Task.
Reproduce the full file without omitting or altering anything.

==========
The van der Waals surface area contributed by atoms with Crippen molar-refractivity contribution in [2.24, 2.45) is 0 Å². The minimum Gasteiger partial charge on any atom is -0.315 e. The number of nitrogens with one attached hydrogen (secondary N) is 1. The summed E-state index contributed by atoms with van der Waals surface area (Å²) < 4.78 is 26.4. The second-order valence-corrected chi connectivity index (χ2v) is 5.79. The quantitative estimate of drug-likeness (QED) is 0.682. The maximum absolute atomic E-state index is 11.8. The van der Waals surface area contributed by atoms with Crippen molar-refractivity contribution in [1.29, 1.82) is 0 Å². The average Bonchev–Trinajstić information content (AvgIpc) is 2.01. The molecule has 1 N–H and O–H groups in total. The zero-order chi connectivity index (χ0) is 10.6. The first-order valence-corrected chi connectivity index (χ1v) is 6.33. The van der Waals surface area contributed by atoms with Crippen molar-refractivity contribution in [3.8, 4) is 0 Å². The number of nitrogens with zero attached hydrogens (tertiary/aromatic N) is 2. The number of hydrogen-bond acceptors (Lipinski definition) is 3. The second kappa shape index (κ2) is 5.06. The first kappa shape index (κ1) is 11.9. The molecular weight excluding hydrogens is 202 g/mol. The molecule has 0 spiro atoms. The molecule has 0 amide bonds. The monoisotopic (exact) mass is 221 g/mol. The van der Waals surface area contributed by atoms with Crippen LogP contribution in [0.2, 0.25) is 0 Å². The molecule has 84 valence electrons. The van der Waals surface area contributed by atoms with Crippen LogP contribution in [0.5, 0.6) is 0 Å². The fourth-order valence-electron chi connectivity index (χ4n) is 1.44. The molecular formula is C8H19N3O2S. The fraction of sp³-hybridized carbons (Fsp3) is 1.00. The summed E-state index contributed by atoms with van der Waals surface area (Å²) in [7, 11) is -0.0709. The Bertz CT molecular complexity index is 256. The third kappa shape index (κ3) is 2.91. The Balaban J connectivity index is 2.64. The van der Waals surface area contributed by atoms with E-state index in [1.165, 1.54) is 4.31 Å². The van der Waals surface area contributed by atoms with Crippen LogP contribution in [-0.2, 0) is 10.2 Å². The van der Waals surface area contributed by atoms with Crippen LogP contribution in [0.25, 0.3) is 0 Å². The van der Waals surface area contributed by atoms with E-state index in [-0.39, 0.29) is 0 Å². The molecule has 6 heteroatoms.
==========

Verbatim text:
The van der Waals surface area contributed by atoms with Crippen molar-refractivity contribution in [2.24, 2.45) is 0 Å². The minimum Gasteiger partial charge on any atom is -0.315 e. The number of nitrogens with one attached hydrogen (secondary N) is 1. The summed E-state index contributed by atoms with van der Waals surface area (Å²) < 4.78 is 26.4. The second-order valence-corrected chi connectivity index (χ2v) is 5.79. The quantitative estimate of drug-likeness (QED) is 0.682. The maximum absolute atomic E-state index is 11.8. The van der Waals surface area contributed by atoms with Crippen molar-refractivity contribution in [1.29, 1.82) is 0 Å². The average Bonchev–Trinajstić information content (AvgIpc) is 2.01. The molecule has 1 N–H and O–H groups in total. The zero-order chi connectivity index (χ0) is 10.6. The first-order valence-corrected chi connectivity index (χ1v) is 6.33. The van der Waals surface area contributed by atoms with Crippen molar-refractivity contribution in [3.8, 4) is 0 Å². The number of nitrogens with zero attached hydrogens (tertiary/aromatic N) is 2. The number of hydrogen-bond acceptors (Lipinski definition) is 3. The second kappa shape index (κ2) is 5.06. The first kappa shape index (κ1) is 11.9. The molecular weight excluding hydrogens is 202 g/mol. The molecule has 0 spiro atoms. The molecule has 0 amide bonds. The monoisotopic (exact) mass is 221 g/mol. The van der Waals surface area contributed by atoms with Crippen LogP contribution in [0.2, 0.25) is 0 Å². The molecule has 84 valence electrons. The van der Waals surface area contributed by atoms with Crippen LogP contribution in [0.5, 0.6) is 0 Å². The fourth-order valence-electron chi connectivity index (χ4n) is 1.44. The molecular formula is C8H19N3O2S. The fraction of sp³-hybridized carbons (Fsp3) is 1.00. The summed E-state index contributed by atoms with van der Waals surface area (Å²) in [7, 11) is -0.0709. The Bertz CT molecular complexity index is 256. The third kappa shape index (κ3) is 2.91. The Balaban J connectivity index is 2.64. The van der Waals surface area contributed by atoms with E-state index in [1.165, 1.54) is 4.31 Å². The van der Waals surface area contributed by atoms with Crippen LogP contribution in [-0.2, 0) is 10.2 Å². The van der Waals surface area contributed by atoms with Crippen LogP contribution in [0.25, 0.3) is 0 Å². The van der Waals surface area contributed by atoms with E-state index in [-0.39, 0.29) is 0 Å². The molecule has 6 heteroatoms.